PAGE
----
A farmer believes that “drainage not storage” is the key to protecting Ryedale from future flooding.
John Hicks, who is also a member of Ryedale District Council, voted against the decision to give nearly £1 million of council cash towards the Slowing the Flow Project’s key proposal to build a reservoir on land above Pickering earlier this year.
Once built, engineers say the reservoir will store flood water and feed it slowly down the river and through Pickering, avoiding a steady torrent of water into the town and protecting it from everything up to a one in 25 year flood.
Instead Mr Hicks, who lives at Cockpit Farm, Cawton, says the Environment Agency and its partners should follow the lead of the farming community and look at regularly clearing silt from rivers and tending to the riverbanks - something that had been done in previous generations.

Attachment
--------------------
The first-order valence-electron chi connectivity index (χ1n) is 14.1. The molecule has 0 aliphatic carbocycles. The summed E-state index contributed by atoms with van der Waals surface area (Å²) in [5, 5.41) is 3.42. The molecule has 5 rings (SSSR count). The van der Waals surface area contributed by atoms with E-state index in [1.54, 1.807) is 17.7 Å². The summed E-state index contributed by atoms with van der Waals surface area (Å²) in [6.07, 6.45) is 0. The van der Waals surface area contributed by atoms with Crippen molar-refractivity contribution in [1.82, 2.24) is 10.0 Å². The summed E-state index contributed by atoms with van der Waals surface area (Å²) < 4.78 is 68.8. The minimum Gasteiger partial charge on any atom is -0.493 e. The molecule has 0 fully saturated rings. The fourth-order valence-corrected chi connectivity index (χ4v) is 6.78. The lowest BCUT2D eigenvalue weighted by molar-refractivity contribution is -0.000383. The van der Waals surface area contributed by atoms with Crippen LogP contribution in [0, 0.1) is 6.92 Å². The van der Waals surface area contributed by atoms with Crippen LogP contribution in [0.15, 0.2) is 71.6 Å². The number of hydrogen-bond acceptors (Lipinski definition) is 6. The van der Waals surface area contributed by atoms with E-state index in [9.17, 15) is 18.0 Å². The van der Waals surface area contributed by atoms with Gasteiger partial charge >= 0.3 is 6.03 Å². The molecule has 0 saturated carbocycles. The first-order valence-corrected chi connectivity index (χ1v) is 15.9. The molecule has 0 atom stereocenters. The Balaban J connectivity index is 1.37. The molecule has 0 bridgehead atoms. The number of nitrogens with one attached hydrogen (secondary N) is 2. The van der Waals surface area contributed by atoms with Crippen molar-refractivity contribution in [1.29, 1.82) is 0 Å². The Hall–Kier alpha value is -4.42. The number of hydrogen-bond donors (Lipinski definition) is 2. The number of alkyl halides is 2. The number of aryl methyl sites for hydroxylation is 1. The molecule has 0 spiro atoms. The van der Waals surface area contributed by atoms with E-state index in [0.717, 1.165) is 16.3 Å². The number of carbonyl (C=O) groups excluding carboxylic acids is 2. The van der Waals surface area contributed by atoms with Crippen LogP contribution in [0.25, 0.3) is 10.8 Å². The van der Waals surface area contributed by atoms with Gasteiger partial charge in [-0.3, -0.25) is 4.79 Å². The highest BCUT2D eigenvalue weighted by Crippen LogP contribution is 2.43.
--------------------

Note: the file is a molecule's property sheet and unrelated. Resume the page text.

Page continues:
He admits he is “incensed” at the plans of the Slowing the Flow Project and said: “I don’t think it will do any good. What happens when the reservoir is full? What protection have we got then? All it will do is alter the timing of when the water goes down to Pickering.”
He added: “What I think needs to be done is what I have done on my own land at my own expense.”
A three mile stretch of water on his land recently flooded so Mr Hicks and his neighbour took matters into their own hands by using a digger to clear silt from the riverbed and pull out bushes that had grown into the bank.